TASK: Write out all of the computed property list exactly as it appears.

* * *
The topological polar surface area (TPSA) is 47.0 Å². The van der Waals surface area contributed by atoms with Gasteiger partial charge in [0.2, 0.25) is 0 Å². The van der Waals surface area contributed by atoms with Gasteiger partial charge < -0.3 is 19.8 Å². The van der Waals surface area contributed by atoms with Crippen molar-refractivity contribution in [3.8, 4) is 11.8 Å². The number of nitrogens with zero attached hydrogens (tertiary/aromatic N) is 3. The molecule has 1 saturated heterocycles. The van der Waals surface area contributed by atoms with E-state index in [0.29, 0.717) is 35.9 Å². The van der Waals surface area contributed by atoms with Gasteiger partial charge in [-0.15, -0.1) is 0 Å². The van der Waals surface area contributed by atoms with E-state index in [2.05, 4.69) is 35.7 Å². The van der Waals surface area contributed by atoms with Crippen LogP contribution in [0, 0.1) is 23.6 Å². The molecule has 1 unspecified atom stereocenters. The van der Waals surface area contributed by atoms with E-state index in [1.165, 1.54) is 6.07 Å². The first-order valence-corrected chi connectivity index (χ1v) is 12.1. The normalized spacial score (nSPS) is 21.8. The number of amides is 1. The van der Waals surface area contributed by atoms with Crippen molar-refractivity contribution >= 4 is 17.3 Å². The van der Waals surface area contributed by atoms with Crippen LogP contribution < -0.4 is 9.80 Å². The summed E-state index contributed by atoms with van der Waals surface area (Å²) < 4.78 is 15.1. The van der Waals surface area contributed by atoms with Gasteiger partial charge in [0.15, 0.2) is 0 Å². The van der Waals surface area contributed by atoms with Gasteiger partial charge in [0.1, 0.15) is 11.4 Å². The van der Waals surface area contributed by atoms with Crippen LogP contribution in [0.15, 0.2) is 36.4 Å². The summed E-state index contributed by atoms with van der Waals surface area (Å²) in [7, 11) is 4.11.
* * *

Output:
The topological polar surface area (TPSA) is 47.0 Å². The van der Waals surface area contributed by atoms with Gasteiger partial charge in [0.2, 0.25) is 0 Å². The van der Waals surface area contributed by atoms with Gasteiger partial charge < -0.3 is 19.8 Å². The van der Waals surface area contributed by atoms with Crippen molar-refractivity contribution in [3.8, 4) is 11.8 Å². The number of nitrogens with zero attached hydrogens (tertiary/aromatic N) is 3. The molecule has 1 saturated heterocycles. The van der Waals surface area contributed by atoms with E-state index in [0.29, 0.717) is 35.9 Å². The van der Waals surface area contributed by atoms with Gasteiger partial charge in [-0.15, -0.1) is 0 Å². The van der Waals surface area contributed by atoms with E-state index in [2.05, 4.69) is 35.7 Å². The van der Waals surface area contributed by atoms with Crippen LogP contribution in [0, 0.1) is 23.6 Å². The molecule has 1 unspecified atom stereocenters. The van der Waals surface area contributed by atoms with E-state index in [1.165, 1.54) is 6.07 Å². The first-order valence-corrected chi connectivity index (χ1v) is 12.1. The normalized spacial score (nSPS) is 21.8. The number of amides is 1. The van der Waals surface area contributed by atoms with Crippen molar-refractivity contribution >= 4 is 17.3 Å². The van der Waals surface area contributed by atoms with Crippen LogP contribution < -0.4 is 9.80 Å². The summed E-state index contributed by atoms with van der Waals surface area (Å²) < 4.78 is 15.1. The van der Waals surface area contributed by atoms with Gasteiger partial charge in [0.15, 0.2) is 0 Å². The van der Waals surface area contributed by atoms with Gasteiger partial charge in [0.1, 0.15) is 11.4 Å². The van der Waals surface area contributed by atoms with Crippen LogP contribution in [0.15, 0.2) is 36.4 Å². The summed E-state index contributed by atoms with van der Waals surface area (Å²) in [7, 11) is 4.11.